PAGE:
Paying property taxes is almost unavoidable when you own real estate, but some states and localities are kinder than others—particularly when it comes to tax exemptions offered to various demographics, such as older adults.
Older taxpayers often find themselves in a position where their homes’ values have increased so significantly over the years that their tax bills have become almost prohibitive at a time when they're living on fixed incomes. Several tax authorities realize this and have taken steps to ease this particular tax burden for older adults.
What Are Tax Exemptions?
Exemptions don’t have any effect on tax rates, and they don’t typically subtract from your tax bill. As the name suggests, a tax exemption makes certain income, assets, or a portion of those income and assets free from taxation.
In the case of income taxes, exempt income is not included in your taxable income. In the case of property taxes, your state might freeze the value of your home, on which property taxes are based, and the balance of its value over this amount isn't subject to taxation as property values rise. Value over this amount is "exempt." Some states reduce the value of your home that's subject to taxation by a percentage or dollar amount.
Property taxes are imposed at state, county, and local levels. This is one area of taxation that the Internal Revenue Service (IRS) doesn’t have a hand in, but that can be both a good and a bad thing. Blanket, coast-to-coast rules exist for federal taxes, but property tax rules can vary considerably from state to state. They can even differ from one city to the next within the same county.
Some similar regulations and provisions apply in most jurisdictions and many states do have some statewide rules.
How Are Property Taxes Calculated?
Understanding property tax exemptions begins with getting a handle on how these taxes are calculated, and it all starts with an assessment.
Your local tax authority will send someone to your property to appraise it and tag it with a market value based on things like comparable sales in your area and any amenities that you might have added. Your area’s tax rate is then applied to this value. For example, your annual property tax would be $7,500 if the assessor says your home is worth $250,000, and your locality assesses the tax at a rate of 3%.
How to Qualify for a Tax Exemption
Of course, there are qualifying rules for all these tax breaks, and the first of these is your age. As noted, these exemptions are generally reserved for those who are age 65 or older. Only one spouse must typically be 65 or over if you’re married and you own your property jointly.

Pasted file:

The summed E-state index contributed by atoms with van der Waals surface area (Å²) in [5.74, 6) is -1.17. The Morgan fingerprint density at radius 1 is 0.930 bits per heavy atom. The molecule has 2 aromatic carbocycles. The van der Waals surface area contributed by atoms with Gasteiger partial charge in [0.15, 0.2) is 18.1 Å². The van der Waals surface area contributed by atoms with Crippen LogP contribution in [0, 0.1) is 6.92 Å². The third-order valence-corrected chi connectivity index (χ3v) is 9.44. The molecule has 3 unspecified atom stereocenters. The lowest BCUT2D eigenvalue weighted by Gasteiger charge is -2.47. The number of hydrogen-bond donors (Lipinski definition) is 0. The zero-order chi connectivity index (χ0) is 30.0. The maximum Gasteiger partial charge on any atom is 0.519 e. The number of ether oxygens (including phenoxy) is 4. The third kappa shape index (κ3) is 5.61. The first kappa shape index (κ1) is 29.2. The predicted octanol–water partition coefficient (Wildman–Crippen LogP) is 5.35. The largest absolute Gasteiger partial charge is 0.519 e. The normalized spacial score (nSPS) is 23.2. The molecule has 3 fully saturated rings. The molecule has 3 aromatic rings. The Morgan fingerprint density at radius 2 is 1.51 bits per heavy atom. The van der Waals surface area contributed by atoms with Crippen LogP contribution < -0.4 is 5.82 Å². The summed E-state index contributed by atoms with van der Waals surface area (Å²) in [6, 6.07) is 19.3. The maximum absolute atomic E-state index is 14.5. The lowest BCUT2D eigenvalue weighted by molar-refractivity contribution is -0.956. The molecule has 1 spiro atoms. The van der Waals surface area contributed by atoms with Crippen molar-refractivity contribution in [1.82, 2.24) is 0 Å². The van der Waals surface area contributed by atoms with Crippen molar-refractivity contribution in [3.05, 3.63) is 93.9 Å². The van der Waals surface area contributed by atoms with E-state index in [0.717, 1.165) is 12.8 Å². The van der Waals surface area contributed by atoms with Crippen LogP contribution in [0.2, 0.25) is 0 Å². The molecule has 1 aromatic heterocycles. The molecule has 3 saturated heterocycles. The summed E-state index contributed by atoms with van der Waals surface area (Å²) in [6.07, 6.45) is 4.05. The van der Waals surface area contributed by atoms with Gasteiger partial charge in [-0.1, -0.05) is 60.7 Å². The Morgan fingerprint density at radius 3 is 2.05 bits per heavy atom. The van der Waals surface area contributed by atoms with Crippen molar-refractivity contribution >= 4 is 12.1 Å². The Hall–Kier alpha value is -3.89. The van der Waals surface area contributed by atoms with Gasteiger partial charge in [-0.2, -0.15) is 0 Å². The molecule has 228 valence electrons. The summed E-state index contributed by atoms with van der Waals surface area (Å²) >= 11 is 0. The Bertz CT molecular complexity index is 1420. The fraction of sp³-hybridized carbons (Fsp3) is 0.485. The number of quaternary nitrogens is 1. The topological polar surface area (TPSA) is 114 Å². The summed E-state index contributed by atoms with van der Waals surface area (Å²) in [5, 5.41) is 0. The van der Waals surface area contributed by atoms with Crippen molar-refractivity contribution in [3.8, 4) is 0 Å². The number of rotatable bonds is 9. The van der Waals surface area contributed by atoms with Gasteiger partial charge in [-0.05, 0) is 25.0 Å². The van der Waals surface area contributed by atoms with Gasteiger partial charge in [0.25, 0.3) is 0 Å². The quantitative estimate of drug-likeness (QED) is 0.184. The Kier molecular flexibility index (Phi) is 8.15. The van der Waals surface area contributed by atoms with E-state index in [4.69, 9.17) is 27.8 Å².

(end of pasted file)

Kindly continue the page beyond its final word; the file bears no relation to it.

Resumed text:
New York will allow you to continue claiming your exemption if your spouse was over 65 but is now deceased. Texas will do this as well, but only if the surviving spouse is age 55 or older.
Age 65 is by no means a universal rule, however. It’s just 61 in Washington State, and New Hampshire will increase your exemption over the years as you age, sort of like giving you a birthday present each year, although you do have to be at least age 65.
Many locations require that you’ve owned your home for a prescribed period of time. It’s 12 months in New York, but if you qualified at your previous residence, you can carry that period of ownership over to your new home. Cook County, Illinois, has a similar rule.
And you must live in the property. It must typically be your residence. New York offers a slim exception to this rule if you must move into a nursing home, provided that you still own your home and your co-owner or spouse still lives there. But exemptions rarely apply to investment, commercial, or rental properties.
Many locations set income requirements as well. If you earn too much, you won’t qualify, or at least the amount of your exemption will be reduced. And these limits can be stringent in some locations, often in the $20,000 to $30,000 range. Some areas in New York will allow you to deduct the cost of prescription drugs and other medical expenses from your income to help you qualify.
States With Property Tax Exemptions for Older People
Numerous states and cities give a special nod to older adults when it comes to property taxes, but some are more generous than others. New York, Anchorage, Honolulu, and Houston are among the kindest.
New York’s Senior Citizen Exemption is 50% of your home’s appraised value, but you must be age 65 or older and have an annual income of no more than $29,000 as of 2020. If you’re lucky enough to live in this state and you qualify, your $7,500 tax bill on a $250,000 home just dropped to $3,750, because your home’s taxable value is cut in half to $125,000.
Anchorage, Alaska offers a dollar amount exemption to seniors—$150,000 off the appraised value of your home as of 2020. Here, you would pay only $3,000 annually on a property valued at $250,000 at a 3% tax rate: $250,000 less $150,000 comes out to $100,000 times 3%.